How false, how shallow. What can it mean to be reminded by an algorithm to wish a friend a happy birthday? Yuk.

It seems to me that monstrously powerful entities like Facebook are beginning to set our social agenda. Facebook likes birthdays because they bring more and more people together, more fodder for advertisers seeking data. Because birthdays are important to Facebook, gullible people assume they must be important, why else are we making such a fuss over them?

I am taken aback when people I don’t know and haven’t met remember the birthday or date of death of a friend and are surprised I’m not doing the same thing.

One thing I’ve learned about grieving is that we project our own feelings onto everybody else. I was appalled during my hospice visits how many “friends” show up to tell the family how awful death was, how grieving was devastating and could last for years. Wow, I thought, that’s just like telling a cancer patient how painful and lonely death could be.

When I tell a dog person that my dog died, most immediately tell me about how their dog died. They assume I react the way they did, that we shared the same experience. They tell me how I may grieve for years and how much they suffered and for how long.

I don’t tell people I meet driving around town about the death of my dogs anymore.

The other day I got a message from the other side of the world telling me how devastated I must be by Red’s death, they knew what a tragedy it must be to me, they were praying to me.

I sent them a photograph from one of my new breeder’s previous litter of puppies: getting a new puppy, I wrote:

I don’t mean to disappoint you, I said, but I am not devastated by Red’s death, nor do I consider it a tragedy. I am never comfortable being told what to write or how I feel.

If this makes me cold or uncaring, then it’s something I just must learn about myself. What I’ve also learned – and Ed Gulley would be the very first person to shake my hand if I said this to him – is not to ever put my own grief or sorrow onto anybody else.

If I worship anything, I worship the sacred right of each of us to be ourselves and not to assume that anyone is us, whether they are grieving or not. I don’t want to see myself, I want to be myself.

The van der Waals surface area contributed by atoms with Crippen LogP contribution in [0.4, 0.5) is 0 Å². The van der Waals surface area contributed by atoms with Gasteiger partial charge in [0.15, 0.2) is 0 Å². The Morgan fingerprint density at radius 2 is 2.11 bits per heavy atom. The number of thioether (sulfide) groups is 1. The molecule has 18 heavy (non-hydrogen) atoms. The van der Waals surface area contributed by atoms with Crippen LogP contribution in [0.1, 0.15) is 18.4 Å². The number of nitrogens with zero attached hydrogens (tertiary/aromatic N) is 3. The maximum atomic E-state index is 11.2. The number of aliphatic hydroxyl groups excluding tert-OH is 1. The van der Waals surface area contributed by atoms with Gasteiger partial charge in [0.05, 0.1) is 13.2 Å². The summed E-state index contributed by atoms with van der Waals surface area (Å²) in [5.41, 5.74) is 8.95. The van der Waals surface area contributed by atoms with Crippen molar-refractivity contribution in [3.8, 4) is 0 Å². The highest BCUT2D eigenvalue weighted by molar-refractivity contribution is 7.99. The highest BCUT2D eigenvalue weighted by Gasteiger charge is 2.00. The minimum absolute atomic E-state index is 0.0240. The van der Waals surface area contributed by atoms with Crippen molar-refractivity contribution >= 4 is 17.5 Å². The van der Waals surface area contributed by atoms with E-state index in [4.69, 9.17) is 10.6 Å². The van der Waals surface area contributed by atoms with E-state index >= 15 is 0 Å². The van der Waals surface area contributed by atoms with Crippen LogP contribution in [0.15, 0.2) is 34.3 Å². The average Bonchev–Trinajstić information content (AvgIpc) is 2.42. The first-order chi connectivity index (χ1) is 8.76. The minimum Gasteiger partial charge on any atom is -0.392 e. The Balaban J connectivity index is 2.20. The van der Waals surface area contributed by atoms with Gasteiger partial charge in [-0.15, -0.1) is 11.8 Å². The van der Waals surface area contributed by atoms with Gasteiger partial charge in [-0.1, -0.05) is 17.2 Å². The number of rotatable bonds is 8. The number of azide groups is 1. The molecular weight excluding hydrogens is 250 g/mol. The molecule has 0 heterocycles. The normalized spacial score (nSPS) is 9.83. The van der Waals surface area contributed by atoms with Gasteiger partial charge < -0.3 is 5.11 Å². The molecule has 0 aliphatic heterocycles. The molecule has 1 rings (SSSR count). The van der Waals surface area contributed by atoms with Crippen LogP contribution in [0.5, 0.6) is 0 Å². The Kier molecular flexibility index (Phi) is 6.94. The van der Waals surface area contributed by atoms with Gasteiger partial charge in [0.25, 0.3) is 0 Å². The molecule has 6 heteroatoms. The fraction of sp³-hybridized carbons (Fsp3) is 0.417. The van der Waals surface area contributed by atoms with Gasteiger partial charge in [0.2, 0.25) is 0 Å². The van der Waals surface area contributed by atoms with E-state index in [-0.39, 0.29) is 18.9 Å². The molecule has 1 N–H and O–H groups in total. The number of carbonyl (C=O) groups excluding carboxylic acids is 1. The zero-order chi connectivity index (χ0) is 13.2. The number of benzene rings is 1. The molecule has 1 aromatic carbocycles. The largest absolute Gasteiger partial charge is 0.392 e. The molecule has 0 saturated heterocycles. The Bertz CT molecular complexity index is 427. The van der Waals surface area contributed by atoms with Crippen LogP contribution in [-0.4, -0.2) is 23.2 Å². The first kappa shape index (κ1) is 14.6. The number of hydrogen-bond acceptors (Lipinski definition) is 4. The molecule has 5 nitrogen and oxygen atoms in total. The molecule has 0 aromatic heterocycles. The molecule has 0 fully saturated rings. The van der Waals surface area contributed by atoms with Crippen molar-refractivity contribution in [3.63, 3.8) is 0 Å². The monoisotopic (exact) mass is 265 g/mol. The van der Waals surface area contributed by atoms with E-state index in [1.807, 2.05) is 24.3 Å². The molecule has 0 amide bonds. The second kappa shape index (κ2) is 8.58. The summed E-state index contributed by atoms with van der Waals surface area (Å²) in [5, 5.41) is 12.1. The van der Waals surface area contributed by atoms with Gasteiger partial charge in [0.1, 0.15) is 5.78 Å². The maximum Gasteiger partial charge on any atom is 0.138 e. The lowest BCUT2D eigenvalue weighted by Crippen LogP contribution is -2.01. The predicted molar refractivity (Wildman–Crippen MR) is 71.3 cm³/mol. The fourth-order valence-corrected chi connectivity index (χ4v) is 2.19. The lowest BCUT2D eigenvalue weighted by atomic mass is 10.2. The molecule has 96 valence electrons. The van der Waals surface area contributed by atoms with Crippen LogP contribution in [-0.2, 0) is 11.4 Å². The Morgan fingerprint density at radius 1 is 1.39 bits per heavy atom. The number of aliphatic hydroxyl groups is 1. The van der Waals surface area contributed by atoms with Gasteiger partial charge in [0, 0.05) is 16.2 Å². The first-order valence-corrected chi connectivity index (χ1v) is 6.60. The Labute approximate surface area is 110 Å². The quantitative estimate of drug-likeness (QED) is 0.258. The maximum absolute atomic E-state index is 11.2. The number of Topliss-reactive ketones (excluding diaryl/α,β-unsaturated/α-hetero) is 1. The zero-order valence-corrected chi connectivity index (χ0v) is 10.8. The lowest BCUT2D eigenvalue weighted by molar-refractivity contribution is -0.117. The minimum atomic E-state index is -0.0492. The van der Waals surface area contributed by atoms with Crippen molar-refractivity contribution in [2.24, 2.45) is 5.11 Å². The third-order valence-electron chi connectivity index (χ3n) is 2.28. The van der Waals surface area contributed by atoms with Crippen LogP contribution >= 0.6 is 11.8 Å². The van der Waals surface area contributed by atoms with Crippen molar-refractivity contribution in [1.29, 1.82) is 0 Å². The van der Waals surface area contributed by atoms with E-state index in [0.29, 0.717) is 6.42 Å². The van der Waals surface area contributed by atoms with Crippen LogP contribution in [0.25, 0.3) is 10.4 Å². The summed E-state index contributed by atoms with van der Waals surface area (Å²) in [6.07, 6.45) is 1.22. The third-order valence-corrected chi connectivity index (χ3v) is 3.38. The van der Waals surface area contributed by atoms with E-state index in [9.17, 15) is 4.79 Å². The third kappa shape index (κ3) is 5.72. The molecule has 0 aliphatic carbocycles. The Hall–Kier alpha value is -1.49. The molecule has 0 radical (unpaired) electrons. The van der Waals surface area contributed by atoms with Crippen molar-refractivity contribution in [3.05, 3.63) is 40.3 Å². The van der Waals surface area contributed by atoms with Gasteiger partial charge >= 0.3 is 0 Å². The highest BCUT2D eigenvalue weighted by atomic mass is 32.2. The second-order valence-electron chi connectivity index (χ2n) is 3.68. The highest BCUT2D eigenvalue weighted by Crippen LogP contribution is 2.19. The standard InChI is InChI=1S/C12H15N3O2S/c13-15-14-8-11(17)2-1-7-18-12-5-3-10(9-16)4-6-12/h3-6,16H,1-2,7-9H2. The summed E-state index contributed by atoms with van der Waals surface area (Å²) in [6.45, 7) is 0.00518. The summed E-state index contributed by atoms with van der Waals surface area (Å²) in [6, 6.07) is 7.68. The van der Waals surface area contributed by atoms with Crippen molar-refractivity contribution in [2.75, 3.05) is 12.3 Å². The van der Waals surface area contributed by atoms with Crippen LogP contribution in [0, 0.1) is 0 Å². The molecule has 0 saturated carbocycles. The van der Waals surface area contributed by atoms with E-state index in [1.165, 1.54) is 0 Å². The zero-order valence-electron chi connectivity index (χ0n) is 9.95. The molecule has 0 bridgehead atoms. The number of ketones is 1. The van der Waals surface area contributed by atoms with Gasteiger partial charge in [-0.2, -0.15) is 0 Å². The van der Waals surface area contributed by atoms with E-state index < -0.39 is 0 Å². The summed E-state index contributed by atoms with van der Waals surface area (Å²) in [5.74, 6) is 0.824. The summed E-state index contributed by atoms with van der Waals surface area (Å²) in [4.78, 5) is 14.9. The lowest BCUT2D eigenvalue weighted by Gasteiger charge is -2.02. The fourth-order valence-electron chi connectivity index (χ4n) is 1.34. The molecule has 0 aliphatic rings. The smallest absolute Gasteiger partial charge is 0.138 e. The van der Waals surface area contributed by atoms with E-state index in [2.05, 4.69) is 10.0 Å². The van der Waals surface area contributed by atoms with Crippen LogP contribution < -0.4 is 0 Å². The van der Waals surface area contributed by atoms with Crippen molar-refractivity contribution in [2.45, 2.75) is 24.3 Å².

Thomas Merton wrote once that when a man constantly looks and looks at himself in the mirror of his own acts, his spiritual double vision splits him into two people. And if he strains his eyes hard enough, he forgets which one is real.

I don’t really care about the anniversary of Ed’s death, it’s the last possible way I would remember him, the last thing he would have wanted me to remember.

When I want to think about Ed, I look at the sign my friend John Greenwood made for me to honor Ed’s work and our friendship. John knew Ed and he knows me, he understood what we meant to each other.

I remember the bridge Ed built for me and Maria so that we could get to the woods behind our farm. Just about every day of the year one or the other of us walks out on that bridge and I give thanks for Ed’s generosity of spirit, and his passion for helping other people.

That’s what I’ll think about when I want to remember Ed. And I can do it every time I walk out to the pasture gate, not when it pops up on a Facebook calendar that wants to remind people of him so they can sell more ads to people who care nothing for any of us..

9 February

A Loss For Words: The Bedlam Farm Writer’s Workshop Comes Out…

by Jon Katz

I confess to something that is rare for me. I am at a loss for words (or was when I started writing this) to capture the emotion and creativity and courage and warmth I felt today in the two-and-a-half hour readings of the Bedlam Farm Writer’s And Poets Workshop at the Battenkill Bookstore in Cambridge, N.Y., 12816.

Eight students in the class – Rachel Barlow, Jackie Thorne, Amy Herring, Susan Popper, Caroline Ashton, Sandy Van Dyke, Carolyn Smith, Dr. Jen Baker-Porazinski, and alumnus John Greenwood – read their poems and essays and talked about their lives and writing.

I have to say it was an intensely emotional experience for me.

I’ve been teaching writing for many years, and finally find myself with the dream class, the class I always hoped for and waited for, the class that kept me going – idealistic, empathetic, talented and driven creatives who want badly to write and want only encouragement and a bit of help.

Their support for one another is the engine that really drives the class, I am the crank, the voice in the wilderness shouting keep on, keep on.